Solved

How do I employ a "deployment descriptor" for a Java business class in both stand-alone and servlet context

Posted on 2007-11-19
1
191 Views
Last Modified: 2013-11-24
I am attempting to build my first Java application, with an initial goal of making it a web app.  I have followed the MVC convention and placed all of the business logic in a separate class (the Model).  I am unclear how to create a configuration file for this Model class for things like datasource information.  In my research it has been very clear how configuration works for servlets (a deployment descriptor: web.xml).  What isn't clear is how I can utilize some similar configuration scheme for the Model class, such that it will work when deployed as part of a servlet app but also as a class included by a non-web Java app (such as the test harness I built for the Model class). It seems I could use web.xml for the model class when it is part of a servlet, but then how would it work in a standalone app? The ideal solution won't make me use two different methods for using the class in a servlet vs in a standalone app.
0
Comment
Question by:bluegreenone
[X]
Welcome to Experts Exchange

Add your voice to the tech community where 5M+ people just like you are talking about what matters.

  • Help others & share knowledge
  • Earn cash & points
  • Learn & ask questions
1 Comment
 
LVL 27

Accepted Solution

by:
mrcoffee365 earned 500 total points
ID: 20318106
Most people put configuration information (for non-Web apps) into a properties file, sometimes named myapp.properties.  It's in the name=value format, so it can easily be read using the methods of the Properties class.  You can put myapp.properties in the same directory as your class files, or in your .jar file (often in the top directory, but location varies).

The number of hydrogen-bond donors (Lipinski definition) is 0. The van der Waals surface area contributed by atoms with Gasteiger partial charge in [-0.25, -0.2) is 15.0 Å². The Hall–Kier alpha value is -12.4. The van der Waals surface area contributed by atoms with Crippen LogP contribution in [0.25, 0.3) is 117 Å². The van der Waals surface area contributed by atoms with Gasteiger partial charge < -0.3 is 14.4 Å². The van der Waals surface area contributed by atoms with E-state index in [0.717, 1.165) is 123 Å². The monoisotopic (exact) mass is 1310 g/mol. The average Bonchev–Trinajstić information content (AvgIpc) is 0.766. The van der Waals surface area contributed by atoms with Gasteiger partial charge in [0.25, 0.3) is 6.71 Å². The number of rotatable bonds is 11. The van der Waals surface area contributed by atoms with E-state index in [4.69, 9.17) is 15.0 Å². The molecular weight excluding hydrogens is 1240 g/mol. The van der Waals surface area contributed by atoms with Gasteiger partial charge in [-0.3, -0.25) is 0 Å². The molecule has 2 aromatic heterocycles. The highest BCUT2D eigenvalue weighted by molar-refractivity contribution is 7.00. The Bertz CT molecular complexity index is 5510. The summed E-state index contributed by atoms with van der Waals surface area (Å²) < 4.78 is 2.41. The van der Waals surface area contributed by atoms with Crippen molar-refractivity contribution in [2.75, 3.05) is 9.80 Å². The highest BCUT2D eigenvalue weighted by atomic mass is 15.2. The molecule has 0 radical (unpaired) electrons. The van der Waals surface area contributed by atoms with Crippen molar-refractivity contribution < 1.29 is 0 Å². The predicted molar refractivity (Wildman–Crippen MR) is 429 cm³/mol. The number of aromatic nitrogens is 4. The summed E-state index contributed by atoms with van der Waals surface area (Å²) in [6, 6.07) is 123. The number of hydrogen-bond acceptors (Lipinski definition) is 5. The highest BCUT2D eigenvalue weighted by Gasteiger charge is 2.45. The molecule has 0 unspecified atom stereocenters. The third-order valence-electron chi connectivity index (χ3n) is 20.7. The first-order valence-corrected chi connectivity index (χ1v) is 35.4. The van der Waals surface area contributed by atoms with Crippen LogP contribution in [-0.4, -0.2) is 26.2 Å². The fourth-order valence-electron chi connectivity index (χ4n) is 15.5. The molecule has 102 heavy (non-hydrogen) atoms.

Then, in your web.xml file, you could put the location of the myapp.properties file, which is then used to read the properties for your model class.
0

Featured Post

Forrester Webinar: xMatters Delivers 261% ROI

Guest speaker Dean Davison, Forrester Principal Consultant, explains how a Fortune 500 communication company using xMatters found these results: Achieved a 261% ROI, Experienced $753,280 in net present value benefits over 3 years and Reduced MTTR by 91% for tier 1 incidents.

Question has a verified solution.

If you are experiencing a similar issue, please ask a related question

Suggested Solutions

Title # Comments Views Activity
Custom Java Application connects to database: Which one of the 20? 4 41
tomcat administrtor 12 68
Android development question 2 80
Setup GlassFish 4 35
By the end of 1980s, object oriented programming using languages like C++, Simula69 and ObjectPascal gained momentum. It looked like programmers finally found the perfect language. C++ successfully combined the object oriented principles of Simula w…
Introduction This article is the last of three articles that explain why and how the Experts Exchange QA Team does test automation for our web site. This article covers our test design approach and then goes through a simple test case example, how …
Viewers learn about the “for” loop and how it works in Java. By comparing it to the while loop learned before, viewers can make the transition easily. You will learn about the formatting of the for loop as we write a program that prints even numbers…
Viewers will learn about basic arrays, how to declare them, and how to use them. Introduction and definition: Declare an array and cover the syntax of declaring them: Initialize every index in the created array: Example/Features of a basic arr…

733 members asked questions and received personalized solutions in the past 7 days.

Join the community of 500,000 technology professionals and ask your questions.

Join & Ask a Question